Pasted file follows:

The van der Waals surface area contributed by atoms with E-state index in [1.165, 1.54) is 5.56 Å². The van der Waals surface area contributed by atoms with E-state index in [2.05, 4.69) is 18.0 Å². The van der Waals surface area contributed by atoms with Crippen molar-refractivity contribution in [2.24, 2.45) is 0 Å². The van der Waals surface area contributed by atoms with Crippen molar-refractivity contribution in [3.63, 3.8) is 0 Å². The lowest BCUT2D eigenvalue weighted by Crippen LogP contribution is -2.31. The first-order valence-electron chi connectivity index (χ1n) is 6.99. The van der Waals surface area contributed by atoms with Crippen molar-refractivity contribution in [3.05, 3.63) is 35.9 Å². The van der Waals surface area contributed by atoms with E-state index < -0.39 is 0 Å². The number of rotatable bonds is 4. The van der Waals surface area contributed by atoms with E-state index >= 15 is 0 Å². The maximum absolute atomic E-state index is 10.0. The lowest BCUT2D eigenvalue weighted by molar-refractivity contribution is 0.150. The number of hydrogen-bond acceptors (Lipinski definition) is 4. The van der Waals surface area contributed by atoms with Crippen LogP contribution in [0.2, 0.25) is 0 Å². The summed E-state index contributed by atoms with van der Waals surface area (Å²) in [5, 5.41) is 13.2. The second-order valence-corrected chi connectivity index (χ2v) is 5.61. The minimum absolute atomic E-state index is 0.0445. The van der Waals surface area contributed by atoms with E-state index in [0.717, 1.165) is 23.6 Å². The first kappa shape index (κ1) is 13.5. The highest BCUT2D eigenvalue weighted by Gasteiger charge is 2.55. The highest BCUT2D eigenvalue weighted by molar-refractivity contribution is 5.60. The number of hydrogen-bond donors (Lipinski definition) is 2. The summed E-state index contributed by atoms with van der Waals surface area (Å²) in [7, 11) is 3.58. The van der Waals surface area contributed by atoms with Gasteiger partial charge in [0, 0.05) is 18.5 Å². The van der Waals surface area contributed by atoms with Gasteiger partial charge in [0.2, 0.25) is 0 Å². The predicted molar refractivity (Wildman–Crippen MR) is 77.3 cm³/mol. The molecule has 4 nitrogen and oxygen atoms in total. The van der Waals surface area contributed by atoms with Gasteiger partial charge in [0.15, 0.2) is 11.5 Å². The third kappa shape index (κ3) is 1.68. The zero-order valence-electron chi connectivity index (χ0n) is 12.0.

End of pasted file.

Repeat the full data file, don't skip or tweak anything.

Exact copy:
The van der Waals surface area contributed by atoms with E-state index in [1.165, 1.54) is 5.56 Å². The van der Waals surface area contributed by atoms with E-state index in [2.05, 4.69) is 18.0 Å². The van der Waals surface area contributed by atoms with Crippen molar-refractivity contribution in [2.24, 2.45) is 0 Å². The van der Waals surface area contributed by atoms with Crippen molar-refractivity contribution in [3.63, 3.8) is 0 Å². The lowest BCUT2D eigenvalue weighted by Crippen LogP contribution is -2.31. The first-order valence-electron chi connectivity index (χ1n) is 6.99. The van der Waals surface area contributed by atoms with Crippen molar-refractivity contribution in [3.05, 3.63) is 35.9 Å². The van der Waals surface area contributed by atoms with E-state index < -0.39 is 0 Å². The number of rotatable bonds is 4. The van der Waals surface area contributed by atoms with E-state index >= 15 is 0 Å². The maximum absolute atomic E-state index is 10.0. The lowest BCUT2D eigenvalue weighted by molar-refractivity contribution is 0.150. The number of hydrogen-bond acceptors (Lipinski definition) is 4. The van der Waals surface area contributed by atoms with Crippen LogP contribution in [0.2, 0.25) is 0 Å². The summed E-state index contributed by atoms with van der Waals surface area (Å²) in [5, 5.41) is 13.2. The second-order valence-corrected chi connectivity index (χ2v) is 5.61. The minimum absolute atomic E-state index is 0.0445. The van der Waals surface area contributed by atoms with E-state index in [0.717, 1.165) is 23.6 Å². The first kappa shape index (κ1) is 13.5. The highest BCUT2D eigenvalue weighted by Gasteiger charge is 2.55. The highest BCUT2D eigenvalue weighted by molar-refractivity contribution is 5.60. The number of hydrogen-bond donors (Lipinski definition) is 2. The summed E-state index contributed by atoms with van der Waals surface area (Å²) in [7, 11) is 3.58. The van der Waals surface area contributed by atoms with Gasteiger partial charge in [0, 0.05) is 18.5 Å². The van der Waals surface area contributed by atoms with Gasteiger partial charge in [0.2, 0.25) is 0 Å². The predicted molar refractivity (Wildman–Crippen MR) is 77.3 cm³/mol. The molecule has 4 nitrogen and oxygen atoms in total. The van der Waals surface area contributed by atoms with Gasteiger partial charge in [0.15, 0.2) is 11.5 Å². The third kappa shape index (κ3) is 1.68. The zero-order valence-electron chi connectivity index (χ0n) is 12.0.